I met Simon Pettet in September, 1986. I was in London visiting my eccentric uncle, Dennis Severs, famous for his restored Georgian house in Spitalfields. On my previous visit to the house in 1980, Dennis was living alone with Whitechapel the Cat and three kittens named Hackney, Stepney and Bethnal Green. Six years later, the kittens had grown up and moved out, Dominic the Footman was busy working about the house, and Simon Pettet was lodging on the top floor.
Simon was just returning to England after working at a summer camp, teaching art to a bunch of spoiled American teenagers. I arrived at 18 Folgate Street a few days before he came home, and Dennis couldn’t wait to tell me all about him. He was a 21-year-old artist who specialized in blue and white delft pottery. He had his studio nearby in the East End, and he would dash off to work on a series of “push-bikes” (never just a bike to Simon) that always gave him problems. Dennis described Simon as a true original. I didn’t need to be told that Simon was unique, because there weren’t many people who could live in that house with my uncle. Not only was there no central heating or electric lighting, but Simon’s bed was sitting under a leak in the roof. One night he knocked over the bucket balanced on the headboard and was drenched in icy water. Nights after a performance in the house, he would have to open his window and wait for the stench of rotting cabbage to clear before he could go to bed.
I knew what Dennis meant by ”an original” as soon as Simon came through the door. He wore heavy work boots, and he stomped across the floorboards, all elbows and knees and voice and energy. He burned bright, and the words bubbled out of him. I loved him instantly. He told us how the American kids at the summer camp mocked him for calling erasers ”rubbers,” and he was excited by the design on a can of American shaving cream. It was the only souvenir he brought back with him. He also had plaster gargoyles for the Dickens bedroom in his duffle bag, which my uncle asked him to pick up in New York. Dennis was so excited, we all rushed upstairs to put them around the Scrooge bed. Unfortunately, we didn’t secure them properly, and one of them fell on a visitor’s head the following night.
I could sit in my chair in the kitchen, with Whitechapel on my knee, just watching Dennis and Simon all day. I would listen to them tell stories, usually about parties from the night before, as we made toast against the kitchen fire and drank coffee. One of Simon’s best stories was how he accidentally flipped a slice of gateau onto a white sofa at a fancy party, and he had to try to hide the frosting marks from the host. Simon also had a secret stash of objects he had broken in the house, hidden in his cupboard, waiting to be mended. Dennis knew all about them, but he pretended otherwise.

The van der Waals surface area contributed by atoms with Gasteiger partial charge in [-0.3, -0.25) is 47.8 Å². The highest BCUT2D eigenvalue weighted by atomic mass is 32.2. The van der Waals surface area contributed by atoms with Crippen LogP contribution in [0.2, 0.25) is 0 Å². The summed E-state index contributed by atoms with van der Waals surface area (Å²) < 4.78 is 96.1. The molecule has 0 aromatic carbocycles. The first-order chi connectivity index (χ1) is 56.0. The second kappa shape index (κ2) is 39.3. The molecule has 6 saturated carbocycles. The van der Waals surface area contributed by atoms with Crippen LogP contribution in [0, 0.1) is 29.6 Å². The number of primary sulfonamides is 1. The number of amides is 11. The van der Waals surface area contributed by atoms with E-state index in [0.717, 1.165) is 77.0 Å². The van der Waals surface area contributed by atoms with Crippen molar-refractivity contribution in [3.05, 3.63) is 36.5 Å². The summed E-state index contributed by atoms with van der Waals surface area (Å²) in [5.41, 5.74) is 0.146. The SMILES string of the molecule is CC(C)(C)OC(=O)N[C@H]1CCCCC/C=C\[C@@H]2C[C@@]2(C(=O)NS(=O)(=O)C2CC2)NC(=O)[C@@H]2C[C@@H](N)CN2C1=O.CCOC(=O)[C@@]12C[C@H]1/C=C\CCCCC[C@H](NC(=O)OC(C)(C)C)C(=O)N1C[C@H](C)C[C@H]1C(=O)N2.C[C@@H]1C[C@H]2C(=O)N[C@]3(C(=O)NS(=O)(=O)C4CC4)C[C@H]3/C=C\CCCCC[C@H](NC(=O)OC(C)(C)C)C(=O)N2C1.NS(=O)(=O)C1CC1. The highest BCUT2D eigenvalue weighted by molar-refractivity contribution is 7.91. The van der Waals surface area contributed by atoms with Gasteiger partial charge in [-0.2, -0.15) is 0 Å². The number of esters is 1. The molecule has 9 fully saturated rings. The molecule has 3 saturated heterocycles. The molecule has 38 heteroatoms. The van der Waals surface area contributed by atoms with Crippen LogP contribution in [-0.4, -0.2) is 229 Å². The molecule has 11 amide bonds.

One of the best London nights I ever had was with Simon in the West End in 1988. I don’t even remember exactly what we did, probably just ate dinner and visited a few bars. It was his company and his conversation that entertained me. Even though I had known him for two years by then, I still had to explain to him that Dennis was my uncle and I was his niece, and how that was different from a cousin. Somehow he had never bothered to learn that stuff.
Another memorable outing we had together was in 1991, when Dennis took both of us to the National Theatre for my birthday. When we arrived at the theatre, I suddenly couldn’t remember if I had blown out the candle in my bedroom. I was horrified at the thought of burning down my uncle’s house. I started to fret, and I whispered my worries to Simon. We spent the evening giving each other panicked looks. I even went to the pay phones at intermission, figuring that if the answering machine picked up, the house was probably still intact. After the play ended, Simon and I both urged Dennis to take us home. He wanted to get coffee and dessert, so we continued to suffer together. Of course, everything was fine when we arrived back at the house, or I wouldn’t be writing this. Dennis would have murdered me! Simon couldn’t help telling Dennis all about it later, though.
I was lucky enough to visit Simon at his pottery studio when he was painting the pair of delft shoes for the drawing room (see photo below). They were meant to belong to Mrs. Jervis, and they were left by the fireplace in “The First Position.” Simon made many pieces for 18 Folgate Street, including the fireplace tiles in the master bedroom, depicting the neighbors who lived in Spitalfields. He made many obelisks, and there was also a series of mugs based on late 18th century semi-industrial ware. I have one of these mugs, brought to me by Dennis on his final trip to San Francisco.
The last time I saw Simon was in 1992. He was still burning bright, but he was dying of AIDS. He passed away on December 26, 1993, at the age of 28. Dennis died six years and one day later. Their work and my memories remain.
Mrs. Jervis’s shoes, made by Simon Pettet
Gargoyle in the Dickens Room
Made by Simon Pettet for the Dining Room
The fireplace with tiles by Simon Pettet
Simon made the candlestick and the obelisk
Simon’s mark on mug bottom
Simon in the kitchen
Note: Click on any thumbnail to see a slideshow of these images.
Better photographs of Simon’s fireplace tiles can be seen here.
Here are more photos of Dennis and Simon.
All photographs ©M. Stacey Shaffer, 1988-2010.